The Top Performing Currency In 2018 Has Been… The Japanese Yen

Submitted by Bilal Hafeez of Nomura

If someone had told you the following:

  1. US growth would accelerate from 2.2% to 2.9%, while Japanese growth would plunge from 1.9% to 0.9%, Euro-area growth would fall from 2.4% to 1.9% and Chinese growth would fall from 6.9% to 6.6%
  2. The Fed would hike four times from 1.5% to 2.5% to become the highest yielding currency in G10, while the ECB, BoJ and PBoC would be dovish
  3. US stocks would fall 6%, but Euro-area stocks would fall 14%, Japanese stocks would fall 10% and Chinese stocks would fall 23%

How well do you think the dollar would do? Well, all of the above has happened in 2018 and the top performing currency in G10 has been…the Japanese yen. It has eked out a small gain in spot terms, though adjusting for carry it is down for the year. Meanwhile the euro is only down 4.5% in spot terms (down 7% adjusted for carry) and the Chinese yuan is down 5.5% (down 1.5% adjusted for carry). Not such a great dollar performance given (1) to (3).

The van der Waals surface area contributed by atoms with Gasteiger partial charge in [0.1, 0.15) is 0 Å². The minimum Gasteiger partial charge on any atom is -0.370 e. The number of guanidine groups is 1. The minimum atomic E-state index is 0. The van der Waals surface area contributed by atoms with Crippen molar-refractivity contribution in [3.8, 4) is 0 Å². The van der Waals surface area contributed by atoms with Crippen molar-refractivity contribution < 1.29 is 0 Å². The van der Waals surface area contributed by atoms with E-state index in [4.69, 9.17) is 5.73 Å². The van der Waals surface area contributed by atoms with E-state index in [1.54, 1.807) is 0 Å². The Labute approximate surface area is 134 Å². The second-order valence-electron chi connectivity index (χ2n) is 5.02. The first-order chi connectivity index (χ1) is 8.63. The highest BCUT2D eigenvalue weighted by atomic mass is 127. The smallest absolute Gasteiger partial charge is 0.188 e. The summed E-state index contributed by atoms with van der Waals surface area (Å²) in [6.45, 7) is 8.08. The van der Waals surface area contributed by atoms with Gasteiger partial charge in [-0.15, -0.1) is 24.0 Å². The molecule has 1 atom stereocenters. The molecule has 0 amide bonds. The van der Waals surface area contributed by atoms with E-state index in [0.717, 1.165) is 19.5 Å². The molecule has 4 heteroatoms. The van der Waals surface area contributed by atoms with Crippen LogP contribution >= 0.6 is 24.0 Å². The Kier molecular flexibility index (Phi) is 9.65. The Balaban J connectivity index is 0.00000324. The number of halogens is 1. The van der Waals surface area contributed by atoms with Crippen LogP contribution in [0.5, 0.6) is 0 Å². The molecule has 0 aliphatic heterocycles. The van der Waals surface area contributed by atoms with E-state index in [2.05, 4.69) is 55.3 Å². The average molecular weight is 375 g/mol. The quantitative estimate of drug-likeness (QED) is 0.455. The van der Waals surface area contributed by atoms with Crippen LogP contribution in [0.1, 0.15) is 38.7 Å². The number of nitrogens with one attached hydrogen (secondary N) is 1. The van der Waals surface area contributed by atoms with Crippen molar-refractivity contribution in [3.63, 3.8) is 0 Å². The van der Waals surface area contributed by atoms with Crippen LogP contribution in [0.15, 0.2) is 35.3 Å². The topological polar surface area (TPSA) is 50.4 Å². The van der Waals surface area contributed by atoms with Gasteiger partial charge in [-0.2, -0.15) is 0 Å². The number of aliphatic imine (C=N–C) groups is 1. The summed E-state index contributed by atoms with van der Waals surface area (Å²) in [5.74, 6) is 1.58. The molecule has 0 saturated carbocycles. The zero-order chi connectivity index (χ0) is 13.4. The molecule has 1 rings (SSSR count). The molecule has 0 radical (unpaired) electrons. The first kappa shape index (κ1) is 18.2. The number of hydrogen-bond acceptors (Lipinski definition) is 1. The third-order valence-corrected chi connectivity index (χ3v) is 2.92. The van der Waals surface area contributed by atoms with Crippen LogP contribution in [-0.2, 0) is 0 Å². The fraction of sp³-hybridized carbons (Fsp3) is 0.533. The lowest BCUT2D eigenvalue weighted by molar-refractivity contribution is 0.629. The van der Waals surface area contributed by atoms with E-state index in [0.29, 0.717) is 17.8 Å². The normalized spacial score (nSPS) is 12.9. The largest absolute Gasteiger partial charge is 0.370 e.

Terminal decline

Now, after yesterday’s dovish Fed hike it looks like we are coming to the end of the Fed hiking cycle, US growth is already losing momentum and US stocks are falling more sharply. And even with a few more hikes, Fed policy rates would settle at their lowest level in history for the end of a hiking cycle. It’s even more surprising given how low the unemployment rate. This does not augur well for the dollar. We’ve laid out our dollar view for 2019 in an earlier publication, The punchline is that we are bearish on the dollar: US yields are simply not high enough to make up for the US’s growing twin deficits, and lack of foreign capital inflows.

Risk markets to split FX against dollar

The bigger swing variable is risk appetite at least for the composition of dollar weakness. So far this year, we have seen cascading risk aversion, which has resulted in risk market unwinds not being contagious. So while the EM sell-off and Italian weakness did see bouts of dollar strength, the recent US equity and credit weakness has not. In fact, over the past three months, the Turkish lira has delivered gains of over 25% including carry, while BRL, INR and IDR have delivered gains of around 5%.

Currently, our risk monitor is  showing risk aversion, though not in EM. Should we see broader and deeper risk aversion then the dollar could regain its footing against these higher risk currencies. However, our bias is for this not to happen in the coming months. But even it does, the dollar would still likely struggle against the euro and yen.